[unisog] The danger of Klez warnings

Frank da Cruz fdc at columbia.edu
Thu Sep 12 14:38:21 GMT 2002

"Hall, Rand" <rand at merrimack.edu> Wrote:

> > From: Joseph Brennan [mailto:brennan at columbia.edu]
> > We have found ourselves in the position of changing users' addresses
> > because of Klez virus warnings.  Not Klez-- we can identify and reject
> > that-- but Klez warnings.
> > 
> > This will be the second one who needs a new address,
> > with all the notifying to friends and associates that is involved.
> Are you sure this will have a positive net effect? One that outweighs the
> pain of changing addresses? It would seem highly likely that your user's
> notification to "friends" will simply add the new address to the infected
> person's address book.
> > You all might want to check what your system does when it gets a Klez
> > message.
> Indeed. It should be a best practice to disable "sender notifications." Best
> practice also dictates that we ensure continuously updated anti-virus is
> installed on every PC we have influence over.
> What are you all doing with the rejected Klez-infected messages? Why not put
> together a pubic service SWAT team of cheap labor (students) to track down
> and educate the infected?
At some point one wonders when the advantages of PC-based email (principally
automatic display of graphical enclosures) begin to outweigh the drawbacks
(the incalculable cost in human effort, lost work, etc, that are lamented at
length every day on this list)

You can have all the SWAT teams you want "educating" PC users on campus; you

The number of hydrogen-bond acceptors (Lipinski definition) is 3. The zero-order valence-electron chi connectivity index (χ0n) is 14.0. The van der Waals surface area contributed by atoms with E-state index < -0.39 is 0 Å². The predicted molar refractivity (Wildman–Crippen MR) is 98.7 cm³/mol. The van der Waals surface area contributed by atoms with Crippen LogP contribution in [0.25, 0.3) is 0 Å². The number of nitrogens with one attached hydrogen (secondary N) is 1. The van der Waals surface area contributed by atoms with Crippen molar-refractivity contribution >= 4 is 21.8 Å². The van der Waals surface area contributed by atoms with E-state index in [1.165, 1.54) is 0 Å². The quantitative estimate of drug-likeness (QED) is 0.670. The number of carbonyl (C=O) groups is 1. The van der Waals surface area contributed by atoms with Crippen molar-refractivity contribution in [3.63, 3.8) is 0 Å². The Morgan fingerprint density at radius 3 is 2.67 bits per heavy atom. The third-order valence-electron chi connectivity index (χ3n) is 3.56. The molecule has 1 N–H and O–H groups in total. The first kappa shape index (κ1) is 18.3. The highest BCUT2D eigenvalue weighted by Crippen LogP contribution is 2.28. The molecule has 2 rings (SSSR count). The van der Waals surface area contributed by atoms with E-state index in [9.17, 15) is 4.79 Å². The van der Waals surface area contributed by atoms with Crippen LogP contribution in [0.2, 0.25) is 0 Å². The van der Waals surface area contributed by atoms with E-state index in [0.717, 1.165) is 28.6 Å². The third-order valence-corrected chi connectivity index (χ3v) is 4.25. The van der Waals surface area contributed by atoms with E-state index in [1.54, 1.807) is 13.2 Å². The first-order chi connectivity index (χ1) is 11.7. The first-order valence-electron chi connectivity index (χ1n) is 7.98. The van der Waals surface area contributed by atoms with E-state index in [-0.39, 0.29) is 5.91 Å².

can have PCs auto-updating themselves every 30 seconds until the Internet
wires melt; you can even have a highly trained security expert standing next
to every PC user all the time, and it still won't stop the spread of viruses
by PC-based email.

This is just a gentle reminder that on university campuses where everybody
has access to central servers, they can still use Pine, MM, EMACS RMAIL, VMS
MAIL, and other host-and-text-based email clients without ever having to
worry about viruses -- neither getting them nor passing them along.

I have a Windows PC on my desk that's on and connected to the Internet
24 hours a day and deal with hundreds of e-mails per day, and never get,
nor give, nor pass on a virus.  As explained here:


I do this by taking advantage of the central services that are available
to everybody and by following a few simple safety rules.  It's not hard --
it's the way everybody used to use computers and email just a few short
years ago, and it still works.

- Frank

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